The emergence of super-communities --vertically-driven open source communities -- is ongoing and will be a key trend in 2012, the Olliance Group contends.
In a recently published report outlining key trends and challenges for the open source community, Olliance's Andrew Aitken notes that the emergence of vertically oriented super communities such as Polarsys, for the aerospace community, and financial-industry led OpenMama, are not only indicative of the maturing of the the open source industry but the evolution of open source supply chains serving industries which share significant economies of scale, regulatory overhead, technological requirements and standards.
Polarsys was created at the Eclipse Foundation and OpenMama is hosted by the Linux Foundation.
Olliance identified four examples of emerging super-communities emerging:
- Polarsys, an aerospace community launched by Airbus and hosted by the Eclipse Foundation
- New York Stock Exchange-led OpenMama project, hosted by the Linux Foundation
- The GENIVI Alliance, a consortium of automotive OEMs and suppliers building an open source in-vehicle-infotainment platform
- OSEHRA, an open source community focused around electronic health care records management seeded by U.S. Department of Veterans Affairs.
These super-communities allow various players in the industries including OEMs, developers and service providers to share code and learnings, thus increasing efficiencies and profits.
Here's Aiken's take on the advent of super-communities:
"One of the common fictions about open source software projects is that they are not started for financial gain. That may have been true a decade ago, but it is hardly the norm today," wrote Aitken, whose Olliance Group is now owned by Black Duck Software. " These industry super communities, with the exception of OSEHRA, are started almost exclusively for financial gain. By reducing the overhead of non-differentiated software and developing shared industry support models, the participating organizations expect to reduce software maintenance overhead, allowing them to invest more resources in developing innovative solutions that help them compete in their markets."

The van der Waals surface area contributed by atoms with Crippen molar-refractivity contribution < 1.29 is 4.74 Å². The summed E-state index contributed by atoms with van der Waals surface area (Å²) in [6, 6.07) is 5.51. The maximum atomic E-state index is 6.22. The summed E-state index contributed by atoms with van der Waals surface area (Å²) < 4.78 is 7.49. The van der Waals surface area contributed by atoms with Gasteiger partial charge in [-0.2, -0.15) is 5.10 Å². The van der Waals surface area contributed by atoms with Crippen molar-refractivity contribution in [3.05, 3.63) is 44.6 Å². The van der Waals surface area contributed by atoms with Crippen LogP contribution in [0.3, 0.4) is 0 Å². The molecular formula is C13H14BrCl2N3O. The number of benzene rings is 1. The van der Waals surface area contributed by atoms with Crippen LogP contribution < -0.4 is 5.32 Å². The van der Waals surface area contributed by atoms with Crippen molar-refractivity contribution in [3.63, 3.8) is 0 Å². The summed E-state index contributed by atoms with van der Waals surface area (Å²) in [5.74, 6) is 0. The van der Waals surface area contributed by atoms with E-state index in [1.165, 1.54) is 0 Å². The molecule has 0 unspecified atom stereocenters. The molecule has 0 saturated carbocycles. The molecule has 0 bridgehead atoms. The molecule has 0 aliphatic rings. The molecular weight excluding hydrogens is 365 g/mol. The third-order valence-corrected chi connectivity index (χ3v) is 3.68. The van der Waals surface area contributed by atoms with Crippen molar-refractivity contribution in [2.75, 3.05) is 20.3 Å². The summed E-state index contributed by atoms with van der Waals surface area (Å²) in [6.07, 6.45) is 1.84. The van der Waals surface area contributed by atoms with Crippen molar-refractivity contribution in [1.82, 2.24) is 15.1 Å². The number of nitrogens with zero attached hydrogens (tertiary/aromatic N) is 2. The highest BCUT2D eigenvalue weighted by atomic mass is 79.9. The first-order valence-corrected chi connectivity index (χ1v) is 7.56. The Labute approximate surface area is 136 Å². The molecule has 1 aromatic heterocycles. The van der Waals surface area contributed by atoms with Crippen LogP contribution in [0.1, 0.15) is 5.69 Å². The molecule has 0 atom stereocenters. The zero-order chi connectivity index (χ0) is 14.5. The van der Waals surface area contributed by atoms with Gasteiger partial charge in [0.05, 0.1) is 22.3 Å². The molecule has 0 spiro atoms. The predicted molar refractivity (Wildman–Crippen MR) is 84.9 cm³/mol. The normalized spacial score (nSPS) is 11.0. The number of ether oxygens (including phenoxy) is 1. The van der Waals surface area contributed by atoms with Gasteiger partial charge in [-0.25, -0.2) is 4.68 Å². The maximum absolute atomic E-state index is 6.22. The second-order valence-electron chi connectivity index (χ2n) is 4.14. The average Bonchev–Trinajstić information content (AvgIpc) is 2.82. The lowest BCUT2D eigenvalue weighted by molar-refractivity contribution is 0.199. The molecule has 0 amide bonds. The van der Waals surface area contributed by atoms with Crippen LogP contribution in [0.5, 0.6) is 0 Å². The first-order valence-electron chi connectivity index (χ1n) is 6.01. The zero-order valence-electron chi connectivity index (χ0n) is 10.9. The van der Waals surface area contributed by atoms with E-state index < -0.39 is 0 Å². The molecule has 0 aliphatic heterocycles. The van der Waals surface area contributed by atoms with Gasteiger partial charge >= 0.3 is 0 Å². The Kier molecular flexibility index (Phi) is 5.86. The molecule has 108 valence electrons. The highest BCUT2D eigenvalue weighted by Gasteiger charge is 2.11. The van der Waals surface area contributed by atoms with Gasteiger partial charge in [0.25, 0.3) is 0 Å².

Aitken also points out that a "potential negative" is possible fragmentation if vendors in these open source supply chains "restrict their developers to contributing to narrow, vertically-oriented open source solutions.
But he's not super worried. The maturity and complexity of the open source community -- and solutions to fragmentation issued arrived at by the Eclipse Foundation and Apache -- demonstrate a broad understanding and acceptance of openness as a key requirement within each community.
"Unlike Polarsys, OSEHRA and OpenMama, which were initially launched by a single or very small group of closed source vendors to promote an open source technology and standard, the GENIVI Alliance is a broad industry-specific coalition of automotive OEMs and their supply chain, dedicated to developing an open source automotive in-vehicle infotainment (IVI) platform," Aitken noted.
The model for these super-communities will likely be a blend of open source and supply chain methodologies, he added.
"It will be interesting to see how the structure and governance of these communities evolve. Will they embrace the open source ethos of collaboration, meritocracy and transparency or will they stay wedded to the hierarchical structures typical of highly-regulated industries? Will we see a harmonic convergence of two distinct models? Or a flexible structure that adheres to industry requirements while allowing competitors and partners to contribute together and share the common denominator software while driving innovation on top?"